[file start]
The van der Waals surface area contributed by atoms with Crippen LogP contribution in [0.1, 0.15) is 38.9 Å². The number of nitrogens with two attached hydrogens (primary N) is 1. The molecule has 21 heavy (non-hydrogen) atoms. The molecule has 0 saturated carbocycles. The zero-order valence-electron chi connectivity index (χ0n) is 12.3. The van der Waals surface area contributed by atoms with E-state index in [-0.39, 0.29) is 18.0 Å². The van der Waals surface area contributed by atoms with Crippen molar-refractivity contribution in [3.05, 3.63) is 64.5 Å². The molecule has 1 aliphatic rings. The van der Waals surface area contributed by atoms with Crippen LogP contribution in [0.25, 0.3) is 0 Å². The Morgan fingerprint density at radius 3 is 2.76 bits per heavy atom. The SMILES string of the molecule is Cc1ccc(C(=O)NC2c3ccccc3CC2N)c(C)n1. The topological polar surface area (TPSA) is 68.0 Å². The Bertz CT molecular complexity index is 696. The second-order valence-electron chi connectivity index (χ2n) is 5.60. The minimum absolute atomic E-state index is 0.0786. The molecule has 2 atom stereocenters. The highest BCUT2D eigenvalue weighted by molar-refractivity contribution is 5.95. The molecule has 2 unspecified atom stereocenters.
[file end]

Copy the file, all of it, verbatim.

The van der Waals surface area contributed by atoms with Crippen LogP contribution in [0.1, 0.15) is 38.9 Å². The number of nitrogens with two attached hydrogens (primary N) is 1. The molecule has 21 heavy (non-hydrogen) atoms. The molecule has 0 saturated carbocycles. The zero-order valence-electron chi connectivity index (χ0n) is 12.3. The van der Waals surface area contributed by atoms with E-state index in [-0.39, 0.29) is 18.0 Å². The van der Waals surface area contributed by atoms with Crippen molar-refractivity contribution in [3.05, 3.63) is 64.5 Å². The molecule has 1 aliphatic rings. The van der Waals surface area contributed by atoms with Crippen LogP contribution in [0.25, 0.3) is 0 Å². The Morgan fingerprint density at radius 3 is 2.76 bits per heavy atom. The SMILES string of the molecule is Cc1ccc(C(=O)NC2c3ccccc3CC2N)c(C)n1. The topological polar surface area (TPSA) is 68.0 Å². The Bertz CT molecular complexity index is 696. The second-order valence-electron chi connectivity index (χ2n) is 5.60. The minimum absolute atomic E-state index is 0.0786. The molecule has 2 atom stereocenters. The highest BCUT2D eigenvalue weighted by molar-refractivity contribution is 5.95. The molecule has 2 unspecified atom stereocenters.